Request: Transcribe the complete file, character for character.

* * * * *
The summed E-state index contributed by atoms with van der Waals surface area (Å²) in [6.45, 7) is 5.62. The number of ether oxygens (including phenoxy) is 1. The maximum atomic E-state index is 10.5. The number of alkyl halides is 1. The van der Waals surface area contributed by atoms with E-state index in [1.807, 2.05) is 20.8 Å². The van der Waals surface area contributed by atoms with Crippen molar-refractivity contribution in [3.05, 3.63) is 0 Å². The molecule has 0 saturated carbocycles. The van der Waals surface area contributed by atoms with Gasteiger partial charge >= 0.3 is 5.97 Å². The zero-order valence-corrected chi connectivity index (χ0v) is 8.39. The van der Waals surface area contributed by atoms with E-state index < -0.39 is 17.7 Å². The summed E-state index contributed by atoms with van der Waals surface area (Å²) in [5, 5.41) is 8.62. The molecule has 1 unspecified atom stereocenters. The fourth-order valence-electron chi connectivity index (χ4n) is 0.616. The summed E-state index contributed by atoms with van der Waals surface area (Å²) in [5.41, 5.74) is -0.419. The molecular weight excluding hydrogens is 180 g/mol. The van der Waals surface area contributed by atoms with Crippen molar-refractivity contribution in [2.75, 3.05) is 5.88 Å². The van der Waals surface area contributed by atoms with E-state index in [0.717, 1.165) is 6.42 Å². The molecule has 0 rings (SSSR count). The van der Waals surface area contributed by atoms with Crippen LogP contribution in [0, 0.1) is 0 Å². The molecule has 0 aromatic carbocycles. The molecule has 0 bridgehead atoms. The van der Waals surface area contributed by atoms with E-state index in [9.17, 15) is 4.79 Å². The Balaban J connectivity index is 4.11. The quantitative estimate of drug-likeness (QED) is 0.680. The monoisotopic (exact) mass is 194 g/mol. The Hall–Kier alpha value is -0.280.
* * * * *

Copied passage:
The summed E-state index contributed by atoms with van der Waals surface area (Å²) in [6.45, 7) is 5.62. The number of ether oxygens (including phenoxy) is 1. The maximum atomic E-state index is 10.5. The number of alkyl halides is 1. The van der Waals surface area contributed by atoms with E-state index in [1.807, 2.05) is 20.8 Å². The van der Waals surface area contributed by atoms with Crippen molar-refractivity contribution in [3.05, 3.63) is 0 Å². The molecule has 0 saturated carbocycles. The van der Waals surface area contributed by atoms with Gasteiger partial charge >= 0.3 is 5.97 Å². The zero-order valence-corrected chi connectivity index (χ0v) is 8.39. The van der Waals surface area contributed by atoms with E-state index < -0.39 is 17.7 Å². The summed E-state index contributed by atoms with van der Waals surface area (Å²) in [5, 5.41) is 8.62. The molecule has 1 unspecified atom stereocenters. The fourth-order valence-electron chi connectivity index (χ4n) is 0.616. The summed E-state index contributed by atoms with van der Waals surface area (Å²) in [5.41, 5.74) is -0.419. The molecular weight excluding hydrogens is 180 g/mol. The van der Waals surface area contributed by atoms with Crippen molar-refractivity contribution in [2.75, 3.05) is 5.88 Å². The van der Waals surface area contributed by atoms with E-state index in [0.717, 1.165) is 6.42 Å². The molecule has 0 rings (SSSR count). The van der Waals surface area contributed by atoms with Crippen LogP contribution in [0, 0.1) is 0 Å². The molecule has 0 aromatic carbocycles. The molecule has 0 bridgehead atoms. The van der Waals surface area contributed by atoms with E-state index in [9.17, 15) is 4.79 Å². The Balaban J connectivity index is 4.11. The quantitative estimate of drug-likeness (QED) is 0.680. The monoisotopic (exact) mass is 194 g/mol. The Hall–Kier alpha value is -0.280.